For example, instead of having large email chains with project clarifications, the team utilises project channels where all relevant parties are represented. Two people can easily work out details in a thread, whilst others can see the flow of communication and chime in only when necessary. Using the search AI function makes it super easy to pinpoint when, how and why a decision was made in regard to a project, freeing up time that might otherwise be spent tracking down the correct email in a long chain. As a result, response times are significantly quicker.
Having multiple defined channels for different conversations across the entire workspace, plus private and social groups, has encouraged other Salling Group employees to get onboard. ‘We’re seeing people jump into Slack very easily,’ says Christian Moller Pedersen, a software development manager at Salling Group. ‘We can also use Slack Connect with a variety of consultant houses and external vendors. Inviting them onto the platform as a single or multi-channel guest allows us a lot of flexibility when shuffling information around – that’s another huge win for us.’
Empowering digital creativity with integrations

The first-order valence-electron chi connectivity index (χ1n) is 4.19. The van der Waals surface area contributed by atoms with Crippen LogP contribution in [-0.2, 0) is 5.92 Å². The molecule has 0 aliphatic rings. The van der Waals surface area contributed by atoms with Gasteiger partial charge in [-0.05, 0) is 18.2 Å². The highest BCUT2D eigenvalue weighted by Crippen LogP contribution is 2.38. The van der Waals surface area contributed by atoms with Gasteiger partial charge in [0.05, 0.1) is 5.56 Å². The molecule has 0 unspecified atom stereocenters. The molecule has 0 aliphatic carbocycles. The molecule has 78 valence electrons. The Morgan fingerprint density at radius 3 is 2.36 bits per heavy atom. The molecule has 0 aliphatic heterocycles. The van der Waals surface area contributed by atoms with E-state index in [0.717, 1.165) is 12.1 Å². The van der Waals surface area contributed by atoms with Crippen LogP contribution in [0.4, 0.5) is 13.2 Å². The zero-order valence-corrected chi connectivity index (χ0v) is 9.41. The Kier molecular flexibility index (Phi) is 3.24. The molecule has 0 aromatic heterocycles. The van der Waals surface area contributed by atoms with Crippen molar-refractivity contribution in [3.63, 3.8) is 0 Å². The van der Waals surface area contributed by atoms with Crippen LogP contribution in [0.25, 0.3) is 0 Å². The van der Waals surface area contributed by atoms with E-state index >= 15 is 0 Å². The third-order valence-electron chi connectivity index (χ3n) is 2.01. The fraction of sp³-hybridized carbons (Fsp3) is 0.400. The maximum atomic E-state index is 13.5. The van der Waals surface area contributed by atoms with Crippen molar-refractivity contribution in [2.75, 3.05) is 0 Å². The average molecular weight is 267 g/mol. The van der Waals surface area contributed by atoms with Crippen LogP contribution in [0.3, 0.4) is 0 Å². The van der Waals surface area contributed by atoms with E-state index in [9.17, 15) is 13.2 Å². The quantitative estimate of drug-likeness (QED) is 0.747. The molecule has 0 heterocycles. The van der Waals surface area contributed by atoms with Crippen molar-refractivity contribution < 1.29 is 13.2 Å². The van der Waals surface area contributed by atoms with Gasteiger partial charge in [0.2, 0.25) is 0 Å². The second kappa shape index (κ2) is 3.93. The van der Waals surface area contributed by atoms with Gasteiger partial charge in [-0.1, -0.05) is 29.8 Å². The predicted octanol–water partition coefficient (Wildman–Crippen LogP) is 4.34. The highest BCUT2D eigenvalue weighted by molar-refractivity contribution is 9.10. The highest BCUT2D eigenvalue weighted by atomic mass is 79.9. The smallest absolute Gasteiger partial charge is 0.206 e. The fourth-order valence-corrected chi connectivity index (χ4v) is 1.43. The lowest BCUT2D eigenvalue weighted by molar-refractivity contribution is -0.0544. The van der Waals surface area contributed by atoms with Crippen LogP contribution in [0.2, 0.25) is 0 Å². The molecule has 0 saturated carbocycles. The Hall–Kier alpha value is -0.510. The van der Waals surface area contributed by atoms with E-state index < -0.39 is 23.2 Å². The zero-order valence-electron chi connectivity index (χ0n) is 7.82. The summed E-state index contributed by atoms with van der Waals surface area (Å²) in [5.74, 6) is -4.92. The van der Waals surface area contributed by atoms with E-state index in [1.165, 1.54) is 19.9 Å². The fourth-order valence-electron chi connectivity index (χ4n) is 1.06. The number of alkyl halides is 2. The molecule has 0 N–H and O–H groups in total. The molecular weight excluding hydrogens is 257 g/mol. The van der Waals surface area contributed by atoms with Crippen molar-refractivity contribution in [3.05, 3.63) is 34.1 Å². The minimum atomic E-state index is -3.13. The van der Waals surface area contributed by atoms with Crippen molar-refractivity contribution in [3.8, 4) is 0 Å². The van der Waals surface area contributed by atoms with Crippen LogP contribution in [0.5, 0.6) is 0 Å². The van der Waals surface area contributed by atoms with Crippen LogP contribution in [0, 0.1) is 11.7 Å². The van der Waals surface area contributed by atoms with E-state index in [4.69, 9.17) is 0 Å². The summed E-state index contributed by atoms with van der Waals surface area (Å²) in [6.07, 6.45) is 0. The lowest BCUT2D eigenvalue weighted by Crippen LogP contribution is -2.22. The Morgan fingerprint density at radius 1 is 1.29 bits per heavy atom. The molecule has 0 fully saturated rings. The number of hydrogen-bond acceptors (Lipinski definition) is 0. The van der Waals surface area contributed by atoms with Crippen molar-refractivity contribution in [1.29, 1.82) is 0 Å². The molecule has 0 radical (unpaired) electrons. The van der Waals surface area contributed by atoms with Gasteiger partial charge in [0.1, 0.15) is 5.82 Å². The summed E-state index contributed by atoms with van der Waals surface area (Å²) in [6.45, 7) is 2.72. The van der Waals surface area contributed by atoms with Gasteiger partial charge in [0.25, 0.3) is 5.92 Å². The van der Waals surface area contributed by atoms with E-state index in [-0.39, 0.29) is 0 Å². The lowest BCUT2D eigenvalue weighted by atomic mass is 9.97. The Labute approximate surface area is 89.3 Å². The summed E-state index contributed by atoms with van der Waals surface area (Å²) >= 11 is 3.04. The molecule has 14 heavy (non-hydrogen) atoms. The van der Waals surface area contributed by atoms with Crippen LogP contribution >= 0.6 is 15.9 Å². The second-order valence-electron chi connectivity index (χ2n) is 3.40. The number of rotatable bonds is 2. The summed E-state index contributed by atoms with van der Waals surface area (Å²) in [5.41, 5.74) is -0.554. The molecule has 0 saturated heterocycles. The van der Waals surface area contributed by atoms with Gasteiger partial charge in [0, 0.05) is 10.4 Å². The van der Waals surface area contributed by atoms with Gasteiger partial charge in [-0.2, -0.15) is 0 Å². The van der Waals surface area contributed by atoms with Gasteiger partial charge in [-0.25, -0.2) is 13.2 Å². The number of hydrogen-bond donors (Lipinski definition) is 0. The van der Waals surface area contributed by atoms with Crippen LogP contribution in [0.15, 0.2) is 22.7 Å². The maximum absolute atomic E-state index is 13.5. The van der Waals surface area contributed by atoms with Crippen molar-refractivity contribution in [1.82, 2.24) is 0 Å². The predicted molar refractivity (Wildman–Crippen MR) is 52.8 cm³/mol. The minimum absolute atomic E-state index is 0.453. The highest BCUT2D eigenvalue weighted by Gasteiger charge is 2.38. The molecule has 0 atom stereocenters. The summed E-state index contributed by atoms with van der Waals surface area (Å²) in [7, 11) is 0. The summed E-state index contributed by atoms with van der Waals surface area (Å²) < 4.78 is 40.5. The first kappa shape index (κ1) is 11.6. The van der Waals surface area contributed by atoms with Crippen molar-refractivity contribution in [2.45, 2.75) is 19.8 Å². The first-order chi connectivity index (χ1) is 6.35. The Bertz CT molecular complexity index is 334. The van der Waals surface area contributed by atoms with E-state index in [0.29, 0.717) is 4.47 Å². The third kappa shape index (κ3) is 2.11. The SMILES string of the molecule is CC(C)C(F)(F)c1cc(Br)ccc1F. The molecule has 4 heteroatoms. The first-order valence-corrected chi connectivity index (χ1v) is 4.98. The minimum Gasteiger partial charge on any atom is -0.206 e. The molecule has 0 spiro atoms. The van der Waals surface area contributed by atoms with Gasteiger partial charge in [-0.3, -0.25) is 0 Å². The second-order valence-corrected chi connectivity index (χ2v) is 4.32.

Salling Group’s digital team has integrated several apps into Slack. One such example is Datadog. The group’s monitors for Salling’s services are connected directly to Slack, so that instead of having to rely on someone responding to an email, warnings and alerts go directly to Slack channels. The different subdivisions within the digital team each have their own alert channels. The team has configured Datadog to send alerts for division-owned projects to those channels, enabling the entire team to be instantly notified and allowing everyone to contribute, without the burdensome task of bringing people up to speed.
Staff have also added fun integrations too. A popular addition is the lunch channel with a bot that each morning writes what’s on the menu that day, appearing on-screen five minutes before the cafeteria starts serving. Slack engenders a spirit of experimentation, discovery and excitement at Salling Group, with staff custom building their own applications and bots and trying out workflows.
For software developers, shipping code has become streamlined and swift. Collaborators can share an open channel and use it to gather all relevant information in a specific place for quick access and easy communication. Automations and features are closely tied in so that developers can see how deployments are going or, if issues occur, they can ensure that the right people know about it, promptly and swiftly.